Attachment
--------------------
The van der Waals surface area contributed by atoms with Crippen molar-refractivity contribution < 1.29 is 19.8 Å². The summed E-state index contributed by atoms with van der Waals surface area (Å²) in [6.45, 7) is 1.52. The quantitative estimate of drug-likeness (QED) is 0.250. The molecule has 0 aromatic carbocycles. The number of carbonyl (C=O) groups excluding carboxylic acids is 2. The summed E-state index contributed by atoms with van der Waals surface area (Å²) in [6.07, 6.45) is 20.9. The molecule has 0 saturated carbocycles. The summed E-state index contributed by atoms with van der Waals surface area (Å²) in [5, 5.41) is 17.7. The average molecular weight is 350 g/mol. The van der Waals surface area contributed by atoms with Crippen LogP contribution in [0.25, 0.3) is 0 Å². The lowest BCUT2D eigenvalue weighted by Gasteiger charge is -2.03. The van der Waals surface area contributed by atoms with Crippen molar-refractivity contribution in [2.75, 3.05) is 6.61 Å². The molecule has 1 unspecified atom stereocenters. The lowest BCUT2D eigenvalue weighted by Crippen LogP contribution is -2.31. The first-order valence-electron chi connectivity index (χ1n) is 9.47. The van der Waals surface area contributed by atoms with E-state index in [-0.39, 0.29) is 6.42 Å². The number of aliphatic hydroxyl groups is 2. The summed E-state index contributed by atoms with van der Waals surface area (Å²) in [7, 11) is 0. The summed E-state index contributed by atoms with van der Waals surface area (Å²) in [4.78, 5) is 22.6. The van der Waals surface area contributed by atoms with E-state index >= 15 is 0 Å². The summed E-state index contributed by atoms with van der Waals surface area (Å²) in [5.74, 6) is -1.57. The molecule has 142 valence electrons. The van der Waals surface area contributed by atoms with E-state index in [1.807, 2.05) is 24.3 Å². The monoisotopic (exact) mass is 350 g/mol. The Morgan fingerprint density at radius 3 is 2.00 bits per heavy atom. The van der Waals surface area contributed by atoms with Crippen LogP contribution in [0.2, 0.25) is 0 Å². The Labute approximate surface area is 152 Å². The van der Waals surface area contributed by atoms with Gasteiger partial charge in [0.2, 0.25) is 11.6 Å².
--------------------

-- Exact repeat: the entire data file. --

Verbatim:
The van der Waals surface area contributed by atoms with Crippen molar-refractivity contribution < 1.29 is 19.8 Å². The summed E-state index contributed by atoms with van der Waals surface area (Å²) in [6.45, 7) is 1.52. The quantitative estimate of drug-likeness (QED) is 0.250. The molecule has 0 aromatic carbocycles. The number of carbonyl (C=O) groups excluding carboxylic acids is 2. The summed E-state index contributed by atoms with van der Waals surface area (Å²) in [6.07, 6.45) is 20.9. The molecule has 0 saturated carbocycles. The summed E-state index contributed by atoms with van der Waals surface area (Å²) in [5, 5.41) is 17.7. The average molecular weight is 350 g/mol. The van der Waals surface area contributed by atoms with Crippen LogP contribution in [0.25, 0.3) is 0 Å². The lowest BCUT2D eigenvalue weighted by Gasteiger charge is -2.03. The van der Waals surface area contributed by atoms with Crippen molar-refractivity contribution in [2.75, 3.05) is 6.61 Å². The molecule has 1 unspecified atom stereocenters. The lowest BCUT2D eigenvalue weighted by Crippen LogP contribution is -2.31. The first-order valence-electron chi connectivity index (χ1n) is 9.47. The van der Waals surface area contributed by atoms with E-state index in [-0.39, 0.29) is 6.42 Å². The number of aliphatic hydroxyl groups is 2. The summed E-state index contributed by atoms with van der Waals surface area (Å²) in [7, 11) is 0. The summed E-state index contributed by atoms with van der Waals surface area (Å²) in [4.78, 5) is 22.6. The van der Waals surface area contributed by atoms with E-state index >= 15 is 0 Å². The summed E-state index contributed by atoms with van der Waals surface area (Å²) in [5.74, 6) is -1.57. The molecule has 142 valence electrons. The van der Waals surface area contributed by atoms with E-state index in [1.807, 2.05) is 24.3 Å². The monoisotopic (exact) mass is 350 g/mol. The Morgan fingerprint density at radius 3 is 2.00 bits per heavy atom. The van der Waals surface area contributed by atoms with Crippen LogP contribution in [0.2, 0.25) is 0 Å². The Labute approximate surface area is 152 Å². The van der Waals surface area contributed by atoms with Gasteiger partial charge in [0.2, 0.25) is 11.6 Å².